The theological key to understanding the sermon on the mount is Matthew’s emphasis on the Kingdom of heaven. This kingdom is no ordinary Kingdom. John the Baptist prophesies about it—that in it, people would be baptized with the Holy Spirit and with fire, and more than that, the one who John prophesies about will bring judgment in this new kingdom. Therefore, when Jesus begins preaching, his message is “repent for the kingdom of heaven is at hand” (Matt. 4:17).
But Jesus didn’t just preach about the kingdom. He actually went about establishing it on earth. He did this by casting out demons and healing the sick. And when Jesus did teach, he did so with authority—perfectly interpreting the law, thus he could say things like “You have heard it said, but I say to you,” because he had the authority to correct misunderstandings about the Old Testament. Jesus ultimately brings in the kingdom of heaven by going to the cross and conquering our two great enemies: sin and death by rising from the dead. He sealed his reign and rule at Pentecost, when as promised, he sends his Holy Spirit on the disciples to empower them to testify of this kingdom to the nations.
As I mentioned in my previous post, prayer in this new kingdom begins rather radically with the following words, “Our Father in heaven, hallowed be your name.” This is radical because, speaking of God as Father was not common for Jews. In fact, they would have found it rather foreign given that such was not common in the Old Testament. But Jesus’ disciples must call upon God as Father, because in this new Kingdom Jesus seals their adoption with his own blood.
It is fitting that Jesus would command his disciples to pray, “Hallowed be your name.” God is holy, so we must not think of this as meaning that we are asking God to be holy. God never ceases to be holy (Lev. 11:44-45; Isa. 41:14; Ezek. 39:7). It is also fitting that the prayer would begin this way because Jesus’ kingdom teaching is so countercultural. Jesus tells his disciples to pray, not like the Pharisees, but to pray to the Father in secret. In other words, prayer really isn’t about us. For that reason, it’s fitting that Jesus reminds us that prayer is first and foremost communication directed to God almighty, whose name is holy. To pray in order to be seen by men denies the very purpose of prayer.
It should also be noted that the Lord’s prayer is communal. Jesus tells his disciples to pray to “our Father.” My good friend and mentor, Paul Roberts always says, “There are no lone-ranger Christians.” Jesus didn’t bring in the kingdom just so you could be tight with him. No, Jesus brings in the kingdom to gather to himself a people from every tribe, tongue, and nation. He fulfills God’s promises made to Abraham, so when we pray to him, we pray to him as sons adopted into the new covenant people of God!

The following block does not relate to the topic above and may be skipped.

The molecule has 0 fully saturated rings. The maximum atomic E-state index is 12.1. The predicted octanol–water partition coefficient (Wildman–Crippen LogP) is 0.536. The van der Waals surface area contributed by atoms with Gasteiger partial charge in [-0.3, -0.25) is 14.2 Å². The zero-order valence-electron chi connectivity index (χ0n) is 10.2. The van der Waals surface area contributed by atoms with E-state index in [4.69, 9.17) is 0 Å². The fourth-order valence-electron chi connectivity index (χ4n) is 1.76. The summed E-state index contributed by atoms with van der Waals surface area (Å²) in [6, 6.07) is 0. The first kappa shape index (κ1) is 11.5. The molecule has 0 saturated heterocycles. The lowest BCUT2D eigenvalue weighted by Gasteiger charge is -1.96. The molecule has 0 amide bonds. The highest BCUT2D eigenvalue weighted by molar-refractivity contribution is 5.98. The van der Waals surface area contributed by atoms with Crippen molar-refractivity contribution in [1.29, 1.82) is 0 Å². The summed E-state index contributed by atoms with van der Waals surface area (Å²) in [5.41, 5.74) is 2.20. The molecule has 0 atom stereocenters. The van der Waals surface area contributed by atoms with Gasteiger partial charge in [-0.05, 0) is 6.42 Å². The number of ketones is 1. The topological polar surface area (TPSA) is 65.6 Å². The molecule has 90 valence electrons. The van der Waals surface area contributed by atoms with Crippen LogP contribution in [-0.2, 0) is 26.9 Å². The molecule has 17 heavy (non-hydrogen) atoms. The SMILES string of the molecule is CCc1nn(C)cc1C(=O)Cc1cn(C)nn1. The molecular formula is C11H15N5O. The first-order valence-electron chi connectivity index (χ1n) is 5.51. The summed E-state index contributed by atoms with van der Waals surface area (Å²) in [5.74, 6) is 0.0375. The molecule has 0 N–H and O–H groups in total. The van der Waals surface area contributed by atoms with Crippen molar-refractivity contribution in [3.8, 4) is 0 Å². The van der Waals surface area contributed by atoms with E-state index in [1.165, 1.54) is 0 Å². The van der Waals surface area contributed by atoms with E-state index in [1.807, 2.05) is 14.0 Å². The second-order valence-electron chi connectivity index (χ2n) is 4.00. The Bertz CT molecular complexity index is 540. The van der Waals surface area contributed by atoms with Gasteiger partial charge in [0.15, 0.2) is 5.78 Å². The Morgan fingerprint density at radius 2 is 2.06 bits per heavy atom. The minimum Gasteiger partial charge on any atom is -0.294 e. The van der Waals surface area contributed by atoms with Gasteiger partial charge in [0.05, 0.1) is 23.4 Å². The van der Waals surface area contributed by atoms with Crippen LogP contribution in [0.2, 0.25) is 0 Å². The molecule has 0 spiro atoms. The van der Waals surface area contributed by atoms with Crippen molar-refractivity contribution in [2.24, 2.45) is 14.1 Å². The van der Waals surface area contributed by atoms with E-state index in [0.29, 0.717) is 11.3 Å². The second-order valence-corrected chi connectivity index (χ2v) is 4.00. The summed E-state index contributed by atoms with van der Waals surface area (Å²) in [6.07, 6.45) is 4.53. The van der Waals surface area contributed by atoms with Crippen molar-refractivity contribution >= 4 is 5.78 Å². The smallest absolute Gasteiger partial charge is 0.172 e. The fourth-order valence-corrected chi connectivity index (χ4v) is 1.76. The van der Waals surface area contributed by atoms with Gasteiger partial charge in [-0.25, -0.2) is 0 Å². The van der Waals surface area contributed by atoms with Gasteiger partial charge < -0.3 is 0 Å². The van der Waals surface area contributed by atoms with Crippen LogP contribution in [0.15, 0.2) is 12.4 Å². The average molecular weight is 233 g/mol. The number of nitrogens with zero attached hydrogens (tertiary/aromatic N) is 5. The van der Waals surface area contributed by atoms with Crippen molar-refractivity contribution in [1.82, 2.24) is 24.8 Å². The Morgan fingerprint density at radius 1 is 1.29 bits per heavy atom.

So if God is holy, what does it mean to pray, “Hallowed be your name?” I think it means that we ought to pray that God’s name would be regarded as holy. In other words, we ought to desire and to pray that God would reveal his holiness to the people around us, that God’s name would be made much of, that God would display his glory to us and to those who don’t know him.
When the Bible speaks of God’s name, it is not merely referring to a title. For instance, my name, Drew Dixon, doesn’t really say very much about me. You have to know me personally to know what I am like. When the Bible refers to God’s name, however, it almost always has his perfect, righteous, glorious character in mind. Let me give you a few examples from the Old Testament:
- In Exodus 9:16, God charges Moses to tell Pharaoh: “But for this purpose I have raised you up, to show you my power, so that my name may be proclaimed in all the earth.” God’s purpose in bringing plagues on Egypt was to show his power and make known his name among the nations.
- In Isaiah 48:9-11, God tells the nation of Israel: “For my name’s sake I defer my anger, for the sake of my praise I restrain it for you, that I may not cut you off. 10Behold, I have refined you, but not as silver; I have tried you in the furnace of affliction. 11For my own sake, for my own sake, I do it, for how should my name be profaned? My glory I will not give to another.
- In Ezekiel 36:22-27, God promises to cleanse his people and pour out his Spirit upon them and he promises to do it to for his own name, for his glory: “Therefore say to the house of Israel, Thus says the Lord GOD: It is not for your sake, O house of Israel, that I am about to act, but for the sake of my holy name, which you have profaned among the nations to which you came. 23And I will vindicate the holiness of my great name, which has been profaned among the nations, and which you have profaned among them. And the nations will know that I am the LORD, declares the Lord GOD, when through you I vindicate my holiness before their eyes. 24I will take you from the nations and gather you from all the countries and bring you into your own land. 25I will sprinkle clean water on you, and you shall be clean from all your uncleanliness, and from all your idols I will cleanse you. 26And I will give you a new heart, and a new spirit I will put within you. And I will remove the heart of stone from your flesh and give you a heart of flesh. 27And I will put my Spirit within you, and cause you to walk in my statutes and be careful to obey my rules.”
So, when we pray, we ought to long that God’s name would be regarded as holy among the nations. Our first priority in prayer is to pray that our great God would receive more glory, that we would see Him for the holy God that He is. Further, we should remember that it is only by faith in Jesus Christ that we can stand in this holy God’s presence and call this holy God “our Father.” Thus, we ought to pray that the nations would regard God’s name as holy through the shed blood of Christ his son!